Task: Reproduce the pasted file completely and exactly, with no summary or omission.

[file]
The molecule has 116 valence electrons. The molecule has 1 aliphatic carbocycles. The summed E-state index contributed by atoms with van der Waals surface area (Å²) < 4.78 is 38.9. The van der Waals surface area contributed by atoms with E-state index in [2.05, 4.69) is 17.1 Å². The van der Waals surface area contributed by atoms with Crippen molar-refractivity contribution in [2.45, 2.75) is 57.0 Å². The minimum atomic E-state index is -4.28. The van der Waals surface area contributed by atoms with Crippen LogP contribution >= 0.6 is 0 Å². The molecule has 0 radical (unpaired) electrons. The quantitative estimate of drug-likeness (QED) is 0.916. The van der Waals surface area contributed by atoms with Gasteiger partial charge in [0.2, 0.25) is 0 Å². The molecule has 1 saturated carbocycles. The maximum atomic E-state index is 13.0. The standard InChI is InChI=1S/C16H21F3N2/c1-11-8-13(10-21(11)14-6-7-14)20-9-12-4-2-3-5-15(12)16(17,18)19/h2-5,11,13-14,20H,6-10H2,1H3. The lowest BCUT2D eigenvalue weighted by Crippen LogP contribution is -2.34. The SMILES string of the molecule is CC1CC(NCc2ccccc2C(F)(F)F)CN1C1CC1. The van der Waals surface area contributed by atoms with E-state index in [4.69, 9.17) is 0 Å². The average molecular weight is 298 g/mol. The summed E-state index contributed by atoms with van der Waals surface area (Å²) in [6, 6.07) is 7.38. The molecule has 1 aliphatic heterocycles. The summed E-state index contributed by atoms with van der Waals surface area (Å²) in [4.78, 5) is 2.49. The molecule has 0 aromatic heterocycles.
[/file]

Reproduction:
The molecule has 116 valence electrons. The molecule has 1 aliphatic carbocycles. The summed E-state index contributed by atoms with van der Waals surface area (Å²) < 4.78 is 38.9. The van der Waals surface area contributed by atoms with E-state index in [2.05, 4.69) is 17.1 Å². The van der Waals surface area contributed by atoms with Crippen molar-refractivity contribution in [2.45, 2.75) is 57.0 Å². The minimum atomic E-state index is -4.28. The van der Waals surface area contributed by atoms with Crippen LogP contribution >= 0.6 is 0 Å². The molecule has 0 radical (unpaired) electrons. The quantitative estimate of drug-likeness (QED) is 0.916. The van der Waals surface area contributed by atoms with Gasteiger partial charge in [0.2, 0.25) is 0 Å². The molecule has 1 saturated carbocycles. The maximum atomic E-state index is 13.0. The standard InChI is InChI=1S/C16H21F3N2/c1-11-8-13(10-21(11)14-6-7-14)20-9-12-4-2-3-5-15(12)16(17,18)19/h2-5,11,13-14,20H,6-10H2,1H3. The lowest BCUT2D eigenvalue weighted by Crippen LogP contribution is -2.34. The SMILES string of the molecule is CC1CC(NCc2ccccc2C(F)(F)F)CN1C1CC1. The van der Waals surface area contributed by atoms with E-state index in [4.69, 9.17) is 0 Å². The average molecular weight is 298 g/mol. The summed E-state index contributed by atoms with van der Waals surface area (Å²) in [6, 6.07) is 7.38. The molecule has 1 aliphatic heterocycles. The summed E-state index contributed by atoms with van der Waals surface area (Å²) in [4.78, 5) is 2.49. The molecule has 0 aromatic heterocycles.